Xugana Island Lodge is situated over the magnificent Xugana Lagoon which is widely recognised as the most spectacular permanent water site in the entire Okavango Delta. The Okavango River rises in the highlands of Angola yet never reaches the sea; instead, its immense waters empty over the sands of the Kalahari, where the great thirst of the desert is quenched in a wilderness of freshwater lagoons, channels and islands.
Located within a private concession, Xugana takes full advantage of this magnificent site. The main area features an expansive deck and al fresco dining area that overlook the vast, pristine body of water that makes up the permanent Okavango Delta. Areas of relaxation are the lounge, bar and dining area which are set under the Ebony and African Mangosteen trees. The swimming pool, located within the mature gardens in the centre of the island, is a perfect place to relax.
Xugana is a private and intimate lodge that accommodates up to sixteen guests in raised, reed and thatch lagoon facing chalets, with en-suite facilities and private viewing decks optimally placed on the shaded fringe of the island.
Being located in a private concession allows Xugana the opportunity to offer guests a range of activities giving you a true Okavango Delta safari. All activities are conducted by experienced professional guides. Explore the crystal-clear waterways by mokoro or motorboat for the chance to enjoy the magnificent variety of bird, plant and reptile species found in the area.
Experienced guides will also take you on a guided nature walk on surrounding islands in the concession, giving you the chance to experience nature up close and personal. Day and night game drives are also available within the private concession for a chance to search for the prolific wildlife found in the area. Catch and release fishing for bream and tiger fish is also offered as an added activity at the lodge (season dependent).
About the Okavango Delta
The largest inland delta in the world, the Okavango Delta is the most unexpected wonder – water present in a desert. The broad Okavango River sinks into the dry sands of the Kalahari Desert, creating a lush and waterlogged oasis with crystal clear lagoons and channels, reeded islands and fertile floodplains. Dubbed “the river that never finds the sea”, this magical oasis spreads over more than 15 500 km² (almost 6 000 square miles) and yet is so fragile that, if it were denied water for even a decade, it would revert to a semi-desert.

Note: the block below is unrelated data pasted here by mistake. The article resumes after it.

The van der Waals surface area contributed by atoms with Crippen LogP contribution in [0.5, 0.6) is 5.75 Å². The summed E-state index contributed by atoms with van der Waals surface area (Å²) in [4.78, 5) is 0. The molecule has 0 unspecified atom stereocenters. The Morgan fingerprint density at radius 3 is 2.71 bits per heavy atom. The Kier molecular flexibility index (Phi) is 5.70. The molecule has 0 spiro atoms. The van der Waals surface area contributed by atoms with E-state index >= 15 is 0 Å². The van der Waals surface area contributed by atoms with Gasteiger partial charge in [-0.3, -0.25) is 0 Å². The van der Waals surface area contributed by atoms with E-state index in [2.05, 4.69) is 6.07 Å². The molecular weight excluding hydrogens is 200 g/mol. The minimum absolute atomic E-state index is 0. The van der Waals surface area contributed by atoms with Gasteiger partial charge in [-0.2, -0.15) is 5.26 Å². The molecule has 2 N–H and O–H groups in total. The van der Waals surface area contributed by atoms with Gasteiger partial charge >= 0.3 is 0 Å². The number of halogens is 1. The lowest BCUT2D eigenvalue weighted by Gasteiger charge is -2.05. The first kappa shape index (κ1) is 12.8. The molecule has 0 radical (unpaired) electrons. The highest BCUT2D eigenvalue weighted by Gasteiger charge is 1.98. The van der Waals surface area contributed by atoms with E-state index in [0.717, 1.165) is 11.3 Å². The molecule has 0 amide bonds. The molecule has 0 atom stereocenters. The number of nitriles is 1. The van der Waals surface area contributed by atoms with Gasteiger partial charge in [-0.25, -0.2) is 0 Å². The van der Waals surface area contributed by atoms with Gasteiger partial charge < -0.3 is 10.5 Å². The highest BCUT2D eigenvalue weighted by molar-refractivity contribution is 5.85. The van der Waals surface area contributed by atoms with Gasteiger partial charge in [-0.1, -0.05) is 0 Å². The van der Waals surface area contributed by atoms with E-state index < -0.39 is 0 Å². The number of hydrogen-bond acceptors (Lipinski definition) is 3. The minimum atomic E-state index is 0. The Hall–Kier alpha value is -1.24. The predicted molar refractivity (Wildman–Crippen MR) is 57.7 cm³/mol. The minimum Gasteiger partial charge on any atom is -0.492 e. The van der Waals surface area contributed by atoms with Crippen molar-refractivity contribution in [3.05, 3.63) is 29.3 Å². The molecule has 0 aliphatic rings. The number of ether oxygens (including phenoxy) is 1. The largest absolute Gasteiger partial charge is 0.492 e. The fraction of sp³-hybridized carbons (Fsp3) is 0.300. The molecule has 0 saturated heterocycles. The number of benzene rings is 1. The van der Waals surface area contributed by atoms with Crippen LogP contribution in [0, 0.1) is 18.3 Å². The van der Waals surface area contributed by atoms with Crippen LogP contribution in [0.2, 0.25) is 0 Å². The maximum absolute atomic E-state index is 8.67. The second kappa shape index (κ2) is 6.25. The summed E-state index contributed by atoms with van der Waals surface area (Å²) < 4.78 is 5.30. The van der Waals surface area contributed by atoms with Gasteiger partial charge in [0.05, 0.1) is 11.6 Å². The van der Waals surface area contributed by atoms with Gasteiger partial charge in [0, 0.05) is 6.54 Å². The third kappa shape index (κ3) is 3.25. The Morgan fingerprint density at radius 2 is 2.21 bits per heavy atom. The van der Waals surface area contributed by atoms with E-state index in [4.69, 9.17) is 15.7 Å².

This breath-taking environment constantly adapts and changes with the ebb and flow of the floodwaters that seasonally inundate large portions of the Delta. Although dry for two-thirds of the year, during the winter months the rising floodwaters create a maze of marshes, small wooded islands and shallow lagoons. Water lilies and other aquatic plants flourish in the shallow water, while water birds inhabit the banks of papyrus. As relatively little water can be found elsewhere during this time, the wildlife is drawn to the clear waters of the Delta.
On the edges of the Delta, where land blurs with water, breeding herds of elephant splash gently through shallow channels, the long necks of a family of giraffe materialise slowly out of the Delta skyline and graceful sitatunga antelope hide in the reeds. It is a place where you can wonder at the antics of wild dog in the morning and cast a line for tiger fish in the afternoon, wake in the dappled shade of a forest and enjoy dinner beneath the boughs of a massive baobab at full moon.
Beautiful little reed frogs cling to the water grasses and a variety of incredible bird species make their appearance, from jewelled kingfishers and bee-eaters to ponderous herons and cranes and solemn-looking owls. Red lechwe scamper through the shallows and wild cat, serval and pangolin can be spotted at night, when the moon reflects off the backs of a family of hippo coming out of the water to graze, turning them into slabs of shining silver.
The Okavango Delta is home to a large number of species, including some that are specially adapted to the semi-aquatic lifestyle, like the elegant red lechwe and shy sitatunga antelope. Lion prides, cheetah, leopard and African wild dog may be encountered, while hippo resides in deeper channels and lagoons. Honey badgers are observed during daylight hours. Roan and sable antelope favour taller grass in open woodlands and families of dwarf and banded mongoose occupy large termite mounds.
Graceful giraffe, with their impossibly long necks, and herds of zebra can be encountered on the floodplains. Lion, as well as other predators, can also be found in the area, particularly in the drier areas. Although predominantly nocturnal and difficult to spot, leopard occurs in the dense forest are the water’s edge. The sparkling channels teem with a variety of fish, while hundreds of bird species, frogs and insects inhabit the reeded banks.